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Implementing SBAR Across a Large Multihospital Health System

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Background: Communication problems among health care personnel during critical clinical situations can jeopar dize patient safety. SBAR, a structured-communication technique, has been adapted from aviation and the military as a strategy for clear communication based on a statement of the situation, background, assessment, and recommendations related to a critical issue. Nurses' use of SBAR and physician perception of communication quality after SBAR implementation was assessed at a 13-hospital health care system.

Methods: Baylor Health Care System initiated a campaign to implement SBAR and train staff in SBAR techniques across its hospitals. Nurse surveys and physician audits were conducted.

Findings: Of 156 nurses interviewed, 152 (97.4%) had been educated about SBAR, and 91 (58.3%) used SBAR for critical communication. Of 84 nurses whose proficiency with SBAR was assessed, 72.6% demonstrated good or high proficiency. Of the 155 physicians who responded to the physician survey, 121 (78.1%) said that the last report they received was adequate to make clinical decisions. Of the 27 who indicated that the last report was not adequate to make clinical decisions, 25 (92.6%) had not received the report in SBAR format.

Conclusions: SBAR was generally well understood. Challenges included inconsistent uptake across facilities, lack of physician education about SBAR, and a tendency to view SBAR as a document rather than a verbal technique. Future research will address the need for refresher education with nurses after initial SBAR education, the need for formal physician education about SBAR use, and the possibility of conducting annual competency validation of the utilization of SBAR. Research should also examine the effect of SBAR on quality of care and patient outcomes in controlled trials.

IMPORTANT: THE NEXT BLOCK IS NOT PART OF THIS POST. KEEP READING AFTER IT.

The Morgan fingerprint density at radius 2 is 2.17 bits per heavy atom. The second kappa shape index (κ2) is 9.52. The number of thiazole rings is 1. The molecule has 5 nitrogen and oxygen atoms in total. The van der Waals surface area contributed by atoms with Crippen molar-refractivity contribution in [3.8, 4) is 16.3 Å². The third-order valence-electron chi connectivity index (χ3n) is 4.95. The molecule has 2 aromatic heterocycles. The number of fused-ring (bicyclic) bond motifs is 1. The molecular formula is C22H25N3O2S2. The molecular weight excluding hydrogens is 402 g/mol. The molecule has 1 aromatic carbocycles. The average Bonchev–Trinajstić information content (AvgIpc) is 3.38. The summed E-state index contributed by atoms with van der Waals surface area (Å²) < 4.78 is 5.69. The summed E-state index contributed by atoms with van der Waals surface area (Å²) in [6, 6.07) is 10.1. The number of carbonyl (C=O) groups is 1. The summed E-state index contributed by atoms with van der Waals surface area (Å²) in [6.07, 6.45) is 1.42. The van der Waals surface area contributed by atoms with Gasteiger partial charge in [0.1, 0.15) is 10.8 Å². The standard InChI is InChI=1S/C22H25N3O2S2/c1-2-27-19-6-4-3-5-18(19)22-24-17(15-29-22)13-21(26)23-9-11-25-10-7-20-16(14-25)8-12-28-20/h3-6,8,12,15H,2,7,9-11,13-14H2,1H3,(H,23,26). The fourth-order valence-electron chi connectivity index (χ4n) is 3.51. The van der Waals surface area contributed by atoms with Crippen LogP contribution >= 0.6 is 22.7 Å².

Document Type: Research Article

Publication date: June 1, 2012

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  • Published monthly, The Joint Commission Journal on Quality and Patient Safety is a peer-reviewed publication dedicated to providing health professionals with the information they need to promote the quality and safety of health care. The Joint Commission Journal on Quality and Patient Safety invites original manuscripts on the development, adaptation, and/or implementation of innovative thinking, strategies, and practices in improving quality and safety in health care. Case studies, program or project reports, reports of new methodologies or new applications of methodologies, research studies on the effectiveness of improvement interventions, and commentaries on issues and practices are all considered.

    David W. Baker, MD, MPH, FACP, executive vice president for the Division of Healthcare Quality Evaluation at The Joint Commission, is the inaugural editor-in-chief of The Joint Commission Journal on Quality and Patient Safety.

    Also known as Joint Commission Journal on Quality Improvement and Joint Commission Journal on Quality and Safety
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